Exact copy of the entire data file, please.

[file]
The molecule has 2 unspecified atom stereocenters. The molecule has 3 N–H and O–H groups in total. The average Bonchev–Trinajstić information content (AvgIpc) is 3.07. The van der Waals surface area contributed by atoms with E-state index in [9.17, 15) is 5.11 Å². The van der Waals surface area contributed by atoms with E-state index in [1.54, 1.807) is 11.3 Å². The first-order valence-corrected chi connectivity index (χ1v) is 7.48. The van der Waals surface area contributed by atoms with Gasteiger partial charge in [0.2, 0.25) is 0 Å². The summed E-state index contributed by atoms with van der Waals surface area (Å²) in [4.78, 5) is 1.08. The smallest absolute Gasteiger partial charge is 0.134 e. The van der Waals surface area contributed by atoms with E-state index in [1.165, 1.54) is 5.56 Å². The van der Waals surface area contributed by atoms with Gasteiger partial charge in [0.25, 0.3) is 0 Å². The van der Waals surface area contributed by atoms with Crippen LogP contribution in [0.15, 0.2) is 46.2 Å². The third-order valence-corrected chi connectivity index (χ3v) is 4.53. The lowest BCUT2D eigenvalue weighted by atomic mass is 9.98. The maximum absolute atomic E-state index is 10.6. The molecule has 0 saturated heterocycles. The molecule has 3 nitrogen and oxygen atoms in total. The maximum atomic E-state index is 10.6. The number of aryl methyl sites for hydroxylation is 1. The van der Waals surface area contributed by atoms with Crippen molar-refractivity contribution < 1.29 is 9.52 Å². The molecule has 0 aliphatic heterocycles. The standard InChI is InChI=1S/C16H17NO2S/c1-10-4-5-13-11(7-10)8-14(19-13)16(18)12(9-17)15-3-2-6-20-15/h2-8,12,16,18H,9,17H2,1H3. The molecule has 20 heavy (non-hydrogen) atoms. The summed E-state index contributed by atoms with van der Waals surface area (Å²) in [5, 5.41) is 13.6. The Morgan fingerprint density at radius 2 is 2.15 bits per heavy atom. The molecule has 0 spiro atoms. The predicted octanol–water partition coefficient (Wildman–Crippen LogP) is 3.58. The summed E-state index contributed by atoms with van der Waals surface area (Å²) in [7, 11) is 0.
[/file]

The molecule has 2 unspecified atom stereocenters. The molecule has 3 N–H and O–H groups in total. The average Bonchev–Trinajstić information content (AvgIpc) is 3.07. The van der Waals surface area contributed by atoms with E-state index in [9.17, 15) is 5.11 Å². The van der Waals surface area contributed by atoms with E-state index in [1.54, 1.807) is 11.3 Å². The first-order valence-corrected chi connectivity index (χ1v) is 7.48. The van der Waals surface area contributed by atoms with Gasteiger partial charge in [0.2, 0.25) is 0 Å². The summed E-state index contributed by atoms with van der Waals surface area (Å²) in [4.78, 5) is 1.08. The smallest absolute Gasteiger partial charge is 0.134 e. The van der Waals surface area contributed by atoms with E-state index in [1.165, 1.54) is 5.56 Å². The van der Waals surface area contributed by atoms with Gasteiger partial charge in [0.25, 0.3) is 0 Å². The van der Waals surface area contributed by atoms with Crippen LogP contribution in [0.15, 0.2) is 46.2 Å². The third-order valence-corrected chi connectivity index (χ3v) is 4.53. The lowest BCUT2D eigenvalue weighted by atomic mass is 9.98. The maximum absolute atomic E-state index is 10.6. The molecule has 0 saturated heterocycles. The molecule has 3 nitrogen and oxygen atoms in total. The maximum atomic E-state index is 10.6. The number of aryl methyl sites for hydroxylation is 1. The van der Waals surface area contributed by atoms with Crippen molar-refractivity contribution < 1.29 is 9.52 Å². The molecule has 0 aliphatic heterocycles. The standard InChI is InChI=1S/C16H17NO2S/c1-10-4-5-13-11(7-10)8-14(19-13)16(18)12(9-17)15-3-2-6-20-15/h2-8,12,16,18H,9,17H2,1H3. The molecule has 20 heavy (non-hydrogen) atoms. The summed E-state index contributed by atoms with van der Waals surface area (Å²) in [5, 5.41) is 13.6. The Morgan fingerprint density at radius 2 is 2.15 bits per heavy atom. The molecule has 0 spiro atoms. The predicted octanol–water partition coefficient (Wildman–Crippen LogP) is 3.58. The summed E-state index contributed by atoms with van der Waals surface area (Å²) in [7, 11) is 0.